• an angelic Jesus (Jehovah Witnesses)
  • a child-god (“Mormons” or Latter Day Saints)
  • a costume-changing God (Modalists or Oneness Pentecostals)
  • a human Jesus (Unitarians and “Progressive Christians”)
  • God plus little or developing gods (Jehovah Witnesses, Mormons, Word-Faith Pentecostals)
create numerous contradictions in the Bible. Only the triune model (one timeless God as three temporal Persons) reconciles all the biblical evidence.

Additional reason: If it is logical to ask the heavenly formal name of God the Son, then it is also logical to ask the heavenly formal name of God the Father and of God the Holy Spirit. If asking the heavenly formal name of God the Father or God the Holy Spirit is not logical, then neither is it logical to expect God the Son to have a heavenly formal name.

Although God has, for our sake, distinguished Himself from imaginary gods by taking on various descriptive, titular names, He has no need for a formal name in heaven.

Copyright 2021, Richard Wheeler. Permission granted for non-remunerated use, but please give credit where credit is due.

Sunday, September 26, 2021

Atheism's Dishonest Redefinition of Faith

Atheism's Dishonest Redefinition of Faith

Atheist popularizers dishonestly conflated faith with blind faith to support their dishonest argument that materialism has evidence while no religion has evidence.

It's human nature to get frustrated, even angry, when people use dishonest arguments to argue against your position. Atheists always irritate me by using a dishonest definition of faith to score rhetorical, but illogical, points. Most do so in ignorance, so I have to practice some self-control when responding. If I point out the dishonesty of the rhetoric, I have to emphasize that I'm accusing the originators of the trick of dishonesty, not them.

Faith is not necessarily decided in the absence of evidence. That definition was popularized over the couple of decades by promoters of Atheism such as Dawkins and Boghosian. Those pop-science writers equivocated by conflating faith with blind faith

Faith, honestly defined, is active trust in the absence of absolute proof. I use the redundancy in “absolute proof” for emphasis. Blind faith is a subset; classifying all faith as meeting the definition of blind faith and then relegating faith to religion, to the exclusion of other matters, especially science, was deceptive rhetoric on the part of the popularizers.

Belief overlaps faith because it is a decision about a claim. The difference is that faith is active. Faith influences decisions, whereas belief can be active or passive. That is, one can accept a claim “in theory” without letting it influence decisions. 

(Grammatically, believe is a transitive verb: one believes a claim. Sometimes, the believed claim is implied. In contrast, faith is a noun that labels an active belief.) 

Can anthropogenic climate change be proven? No. Can the claim be believed? Yes. Can one put faith in it? Yes. Is there sufficient evidence (e.g., long-term history or evidence that politically- or career-motivated managers in the science industry fudge the numbers) to create reasonable doubt? Also yes.

Since issues such as climate change depend on evidence in the absence of proof, believe and faith are perfectly applicable terms in the realm of science. Technically, they lie outside the rules of the process of science, but they certainly apply to scientists, the public, and the policies and cancel culture that rely on scientific issues and evidence. One can honestly conclude, based on observation,  that fearmongering over climate-change crosses into religious (or at least ideological) zeal.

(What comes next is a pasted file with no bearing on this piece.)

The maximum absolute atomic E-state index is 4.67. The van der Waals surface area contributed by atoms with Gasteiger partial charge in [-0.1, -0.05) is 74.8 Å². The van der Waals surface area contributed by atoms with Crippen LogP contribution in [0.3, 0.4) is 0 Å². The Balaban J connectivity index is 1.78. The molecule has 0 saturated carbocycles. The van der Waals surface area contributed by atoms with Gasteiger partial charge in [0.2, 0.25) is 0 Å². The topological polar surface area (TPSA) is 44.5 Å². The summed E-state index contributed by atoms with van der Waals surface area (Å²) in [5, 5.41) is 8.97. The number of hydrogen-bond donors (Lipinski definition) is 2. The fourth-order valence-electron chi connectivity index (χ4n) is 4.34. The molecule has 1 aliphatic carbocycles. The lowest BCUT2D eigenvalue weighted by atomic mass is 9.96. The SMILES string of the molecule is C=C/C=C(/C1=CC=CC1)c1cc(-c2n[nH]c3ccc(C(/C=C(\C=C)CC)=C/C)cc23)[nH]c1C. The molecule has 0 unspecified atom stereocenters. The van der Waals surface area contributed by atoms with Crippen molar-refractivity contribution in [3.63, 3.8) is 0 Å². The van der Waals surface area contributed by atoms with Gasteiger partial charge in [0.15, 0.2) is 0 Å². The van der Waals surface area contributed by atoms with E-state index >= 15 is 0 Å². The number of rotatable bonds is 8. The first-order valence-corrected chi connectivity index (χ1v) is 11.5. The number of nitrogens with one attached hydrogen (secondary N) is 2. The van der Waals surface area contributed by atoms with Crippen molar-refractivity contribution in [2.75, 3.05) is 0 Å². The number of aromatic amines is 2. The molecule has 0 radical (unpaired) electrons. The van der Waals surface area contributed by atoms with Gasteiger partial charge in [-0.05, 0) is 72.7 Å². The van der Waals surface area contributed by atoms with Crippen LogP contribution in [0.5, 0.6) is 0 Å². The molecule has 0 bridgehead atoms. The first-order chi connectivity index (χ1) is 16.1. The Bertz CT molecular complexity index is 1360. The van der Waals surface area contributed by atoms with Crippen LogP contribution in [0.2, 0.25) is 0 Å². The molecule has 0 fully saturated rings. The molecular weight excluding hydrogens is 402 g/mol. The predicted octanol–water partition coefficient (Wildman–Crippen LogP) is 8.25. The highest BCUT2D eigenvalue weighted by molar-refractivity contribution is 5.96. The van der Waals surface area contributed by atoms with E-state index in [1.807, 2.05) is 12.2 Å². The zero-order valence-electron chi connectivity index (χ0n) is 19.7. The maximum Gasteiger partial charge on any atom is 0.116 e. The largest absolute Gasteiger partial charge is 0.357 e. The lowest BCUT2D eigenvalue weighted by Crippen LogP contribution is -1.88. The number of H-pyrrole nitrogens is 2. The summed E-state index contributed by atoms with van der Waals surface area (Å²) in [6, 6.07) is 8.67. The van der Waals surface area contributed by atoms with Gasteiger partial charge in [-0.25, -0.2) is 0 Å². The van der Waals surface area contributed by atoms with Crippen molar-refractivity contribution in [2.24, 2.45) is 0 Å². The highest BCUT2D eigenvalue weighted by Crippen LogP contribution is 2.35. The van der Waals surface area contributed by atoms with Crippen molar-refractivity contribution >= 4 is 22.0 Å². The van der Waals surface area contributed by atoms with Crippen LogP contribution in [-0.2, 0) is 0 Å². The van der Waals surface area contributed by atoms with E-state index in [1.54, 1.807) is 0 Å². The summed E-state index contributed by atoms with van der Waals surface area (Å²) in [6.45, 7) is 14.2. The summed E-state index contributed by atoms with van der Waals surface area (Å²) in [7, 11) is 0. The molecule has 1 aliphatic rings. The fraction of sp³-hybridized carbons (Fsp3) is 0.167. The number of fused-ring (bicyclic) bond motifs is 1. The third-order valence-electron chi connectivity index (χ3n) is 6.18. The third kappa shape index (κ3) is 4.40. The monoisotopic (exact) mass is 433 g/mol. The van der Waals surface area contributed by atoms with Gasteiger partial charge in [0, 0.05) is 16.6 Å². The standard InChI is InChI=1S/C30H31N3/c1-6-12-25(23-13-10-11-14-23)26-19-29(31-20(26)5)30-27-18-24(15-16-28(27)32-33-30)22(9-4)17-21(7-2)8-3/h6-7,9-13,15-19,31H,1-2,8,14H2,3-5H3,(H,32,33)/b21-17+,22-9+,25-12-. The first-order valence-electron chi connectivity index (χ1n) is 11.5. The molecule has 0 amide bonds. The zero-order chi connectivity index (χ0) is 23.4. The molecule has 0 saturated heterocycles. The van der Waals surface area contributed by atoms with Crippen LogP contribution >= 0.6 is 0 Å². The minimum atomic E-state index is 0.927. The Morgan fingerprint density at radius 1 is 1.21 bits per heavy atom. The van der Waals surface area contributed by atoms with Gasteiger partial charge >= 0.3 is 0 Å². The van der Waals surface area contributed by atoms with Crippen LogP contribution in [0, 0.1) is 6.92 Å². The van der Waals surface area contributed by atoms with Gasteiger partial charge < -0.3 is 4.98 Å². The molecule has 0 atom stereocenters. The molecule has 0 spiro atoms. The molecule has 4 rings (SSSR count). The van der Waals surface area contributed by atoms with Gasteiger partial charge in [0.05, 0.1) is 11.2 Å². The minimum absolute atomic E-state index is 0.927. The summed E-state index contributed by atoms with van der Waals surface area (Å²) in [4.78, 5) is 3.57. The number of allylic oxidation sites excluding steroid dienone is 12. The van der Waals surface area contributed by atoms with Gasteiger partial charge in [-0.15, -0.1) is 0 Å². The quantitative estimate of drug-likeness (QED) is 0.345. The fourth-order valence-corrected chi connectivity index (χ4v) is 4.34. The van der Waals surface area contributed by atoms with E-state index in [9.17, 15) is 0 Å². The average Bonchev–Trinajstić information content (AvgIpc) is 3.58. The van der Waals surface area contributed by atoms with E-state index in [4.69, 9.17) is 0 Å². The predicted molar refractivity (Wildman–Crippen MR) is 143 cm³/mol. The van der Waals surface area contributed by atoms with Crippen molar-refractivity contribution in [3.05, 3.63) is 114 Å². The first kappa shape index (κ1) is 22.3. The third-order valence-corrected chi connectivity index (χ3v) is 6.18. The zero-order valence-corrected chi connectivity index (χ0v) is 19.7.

To say that faith applies to religion and not to science is to mislead — and on the part of Atheists who popularized the bad definition, to use such rhetoric is to deceive. 

Copyright 2021, Richard Wheeler. Permission granted for non-remunerated use.

Friday, August 27, 2021

Repentance, Calvinism and Works

I love Wretched Radio. I never miss an episode. Today, Todd took a stand that requires a response. It is a fundamental issue.

Repentance, Misdefined, Is Works

Todd Friel, Ray Comfort, and John MacArthur conflate repentance and reform. In today's podcast, Todd defended including repentance in the gospel. That is fine until they explain repentance as turning away from or ceasing from sins. Todd's reasoned today that repenting is "not works" because not doing something cannot be works. This is a flawed definition and an illogical excuse.

Before continuing, I want to point out that, in the Witness Wednesday episodes, Todd asserts his definition of repentance only a minority of the time, and when he does, he does not camp on it. 

Repentance versus Reform

John the Baptist clearly distinguished between repentance and the fruits of repentance. He challenged people who claimed to have a change of mind and heart toward sin, yet failed to demonstrate that change in their actions. Our word for fruits of repentance is 'reform'. 

The tight causal relationship between repentance and reform makes it easy to conflate them. However, 'metanoia', the change of mind and heart called repentance, is a cause. Reform is an effect and evidence of repentance's sincerity.

Moreover, the natural man cannot reform without God's enabling work of regeneration. So, while repentance is involved in the process of salvation, and genuine repentance motivates reform, reform cannot be part of that process. 

Restraint, an Element of Works

To justify turning from sin as a requirement of the gospel, Todd quoted Ray's explanation that not doing something cannot be a work. Thus, they admit that they define repentance as including reform.